World AIDS Day 2022: NAPS call for expansion to reach poor, rural communities, least educated population

…only 73% of HIV positive persons in Guyana on treatment

Programme Manager of
National AIDS Programme
Secretariat Dr Tariq Jagnarine

Programme Manager of the National AIDS Programme Secretariat, Dr Tariq Jagnarine is calling for more focus on the poor, rural communities, and least educated populations as it relates to education, care and treatment for persons living with HIV/AIDS.
Dr Jagnarine in his World Aids Day message said that those are the groups that bear the brunt of these diseases.
This year World AIDS Day is being observed under the theme ‘Equalize’.
World AIDS Day brings together people from around the world to raise awareness about HIV/AIDS and demonstrate international harmony in the face of the current pandemic.
“On this day we pay tribute to those who have died of the disease by raising awareness of HIV/AIDS and placing emphasis on the increased access to treatment and prevention services available in Guyana. We also recognize the efforts of public and private partners and highlight their progress in HIV/AIDS prevention, treatment, and care around the world,” the NAPS head said.
Since the first HIV case was identified, forty years later we still face many challenges that hinder the progress toward the elimination of HIV/AIDS.
According to Dr Jagnarine, inequalities stand at the forefront of many of those challenges toward ending HIV/AIDS – fed largely by ignorance and hatred.
The stigma and discrimination he says persist and continue to have an adverse impact on people living with HIV.
“This year we celebrate world AIDS day under the theme ‘Equalize’ – an appropriate and apt theme if we are to eliminate HIV/AIDS by 2030. In Guyana, over 94% of the persons living with HIV know their status, while only 73% are on treatment with antiretroviral and an estimated 90% are virally suppressed. This clearly indicates to us that to end HIV/AIDS we must eliminate the inequities contributing to stigma and discrimination, put people at the center of our interventions and ground our responses in human rights and gender-responsive approaches. Now even more so there is the need to end the social injustices that put people at risk of contracting HIV and fight for the right to live healthily. Women and young girls must have their human rights fully respected, and the criminalization and marginalization of gay men, Trans and other gender-diverse people, sex workers, migrants, youths, and people who use drugs must stop,” Dr Jainarine said in his message.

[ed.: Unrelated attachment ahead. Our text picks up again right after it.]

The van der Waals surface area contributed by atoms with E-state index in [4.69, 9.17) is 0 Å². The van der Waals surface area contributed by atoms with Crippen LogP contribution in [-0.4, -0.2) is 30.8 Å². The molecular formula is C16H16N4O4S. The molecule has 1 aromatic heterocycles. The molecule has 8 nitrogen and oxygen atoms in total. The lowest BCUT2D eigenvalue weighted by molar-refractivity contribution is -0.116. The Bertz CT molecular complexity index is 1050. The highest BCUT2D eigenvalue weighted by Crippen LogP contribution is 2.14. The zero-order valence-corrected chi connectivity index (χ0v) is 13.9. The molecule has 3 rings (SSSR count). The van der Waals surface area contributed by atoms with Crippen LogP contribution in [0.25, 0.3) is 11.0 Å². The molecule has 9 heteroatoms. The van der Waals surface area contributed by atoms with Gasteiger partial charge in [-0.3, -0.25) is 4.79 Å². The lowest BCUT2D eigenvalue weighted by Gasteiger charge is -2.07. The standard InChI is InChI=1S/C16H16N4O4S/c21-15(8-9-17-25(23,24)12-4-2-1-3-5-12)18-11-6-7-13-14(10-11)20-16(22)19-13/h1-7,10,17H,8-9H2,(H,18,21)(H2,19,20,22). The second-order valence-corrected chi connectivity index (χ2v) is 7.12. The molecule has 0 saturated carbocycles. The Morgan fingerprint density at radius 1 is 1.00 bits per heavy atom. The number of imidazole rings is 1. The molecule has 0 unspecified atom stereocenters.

He pointed out that this will not be a simple process and requires that the law and government policy properly protect against discrimination and not perpetuate stigma.
“This must be done while changing public attitudes to end stigma. Stigma remains deeply bound up in other discriminations, with racism, xenophobia, transphobia, sexism, and homophobia all playing key roles in continued stigma and misconceptions about people who live with HIV.”
This he notes, hampers attempts to get people to come forward for testing and means too often those living with HIV are diagnosed late and risk complications. It stops dialogue about HIV in families, health settings, and communities that could otherwise educate people about the modern realities of HIV and its treatment options. With the right medication, HIV is life-changing, not life-threatening – this is often poorly understood among healthcare professionals and the public alike.
Pandemics thrive on inequalities and exacerbate inequities he added, noting that we have learned this with HIV, TB, and Malaria, and we have seen it again with COVID-19.
Although great strides have been made to expand health services and prevention efforts, we must focus more on reaching the poor, rural communities, and least educated populations who bear the brunt of these diseases Dr Jainarine says.
‘To tackle the inequities, we must go beyond simple notions of equal access or one-size-fits-all and deliberately create ‘compensating inequalities’ in service provision to focus resources on the most vulnerable.”
Our new National Strategy-HIVISION 2025 embodies this approach by placing people and the community front and center of the fight against HIV, TB, and Malaria, putting an even greater focus on removing human rights-related barriers to health services, the NAPS Programme Manager emphasizes
“This year as we join together to celebrate World AIDS DAY, we need to put people at the center of our focus by removing social and structural barriers that prevent people from accessing HIV services, empowering communities to lead the way, and strengthening and adapting systems so they work for the people who are most acutely affected by stigma and other inequalities and fully mobilizing the resources needed to end HIV/AIDS as a public health threat by 2030.”